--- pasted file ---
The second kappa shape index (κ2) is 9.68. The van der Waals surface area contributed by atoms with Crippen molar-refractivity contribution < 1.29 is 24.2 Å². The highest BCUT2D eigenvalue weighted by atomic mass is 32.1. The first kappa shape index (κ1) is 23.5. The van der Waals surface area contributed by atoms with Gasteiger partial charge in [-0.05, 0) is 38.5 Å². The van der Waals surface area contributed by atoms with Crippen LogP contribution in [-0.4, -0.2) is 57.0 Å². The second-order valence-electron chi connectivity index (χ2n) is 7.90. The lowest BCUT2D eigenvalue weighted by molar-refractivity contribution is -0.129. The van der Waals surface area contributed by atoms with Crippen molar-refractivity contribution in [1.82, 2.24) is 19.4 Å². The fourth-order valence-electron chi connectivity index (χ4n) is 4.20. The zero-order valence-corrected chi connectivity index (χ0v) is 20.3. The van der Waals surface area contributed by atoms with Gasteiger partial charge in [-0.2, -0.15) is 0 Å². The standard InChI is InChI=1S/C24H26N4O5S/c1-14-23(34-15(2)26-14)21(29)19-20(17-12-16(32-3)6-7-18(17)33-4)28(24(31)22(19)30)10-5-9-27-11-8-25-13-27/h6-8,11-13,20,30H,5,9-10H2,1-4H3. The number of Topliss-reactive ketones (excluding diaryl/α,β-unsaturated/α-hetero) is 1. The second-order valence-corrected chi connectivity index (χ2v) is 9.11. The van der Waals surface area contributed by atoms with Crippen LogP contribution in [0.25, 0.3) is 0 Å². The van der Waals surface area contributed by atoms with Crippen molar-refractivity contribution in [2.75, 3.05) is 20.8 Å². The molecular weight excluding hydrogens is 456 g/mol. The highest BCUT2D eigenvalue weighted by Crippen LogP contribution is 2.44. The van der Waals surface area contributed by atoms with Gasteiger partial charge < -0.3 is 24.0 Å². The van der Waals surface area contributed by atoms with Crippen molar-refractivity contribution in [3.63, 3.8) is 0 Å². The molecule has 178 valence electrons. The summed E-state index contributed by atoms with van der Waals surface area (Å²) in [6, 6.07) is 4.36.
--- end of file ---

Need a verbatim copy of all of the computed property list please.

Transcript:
The second kappa shape index (κ2) is 9.68. The van der Waals surface area contributed by atoms with Crippen molar-refractivity contribution < 1.29 is 24.2 Å². The highest BCUT2D eigenvalue weighted by atomic mass is 32.1. The first kappa shape index (κ1) is 23.5. The van der Waals surface area contributed by atoms with Gasteiger partial charge in [-0.05, 0) is 38.5 Å². The van der Waals surface area contributed by atoms with Crippen LogP contribution in [-0.4, -0.2) is 57.0 Å². The second-order valence-electron chi connectivity index (χ2n) is 7.90. The lowest BCUT2D eigenvalue weighted by molar-refractivity contribution is -0.129. The van der Waals surface area contributed by atoms with Crippen molar-refractivity contribution in [1.82, 2.24) is 19.4 Å². The fourth-order valence-electron chi connectivity index (χ4n) is 4.20. The zero-order valence-corrected chi connectivity index (χ0v) is 20.3. The van der Waals surface area contributed by atoms with Gasteiger partial charge in [-0.2, -0.15) is 0 Å². The standard InChI is InChI=1S/C24H26N4O5S/c1-14-23(34-15(2)26-14)21(29)19-20(17-12-16(32-3)6-7-18(17)33-4)28(24(31)22(19)30)10-5-9-27-11-8-25-13-27/h6-8,11-13,20,30H,5,9-10H2,1-4H3. The number of Topliss-reactive ketones (excluding diaryl/α,β-unsaturated/α-hetero) is 1. The second-order valence-corrected chi connectivity index (χ2v) is 9.11. The van der Waals surface area contributed by atoms with Crippen LogP contribution in [0.25, 0.3) is 0 Å². The van der Waals surface area contributed by atoms with Crippen molar-refractivity contribution in [2.75, 3.05) is 20.8 Å². The molecular weight excluding hydrogens is 456 g/mol. The highest BCUT2D eigenvalue weighted by Crippen LogP contribution is 2.44. The van der Waals surface area contributed by atoms with Gasteiger partial charge < -0.3 is 24.0 Å². The van der Waals surface area contributed by atoms with Crippen molar-refractivity contribution in [3.63, 3.8) is 0 Å². The molecule has 178 valence electrons. The summed E-state index contributed by atoms with van der Waals surface area (Å²) in [6, 6.07) is 4.36.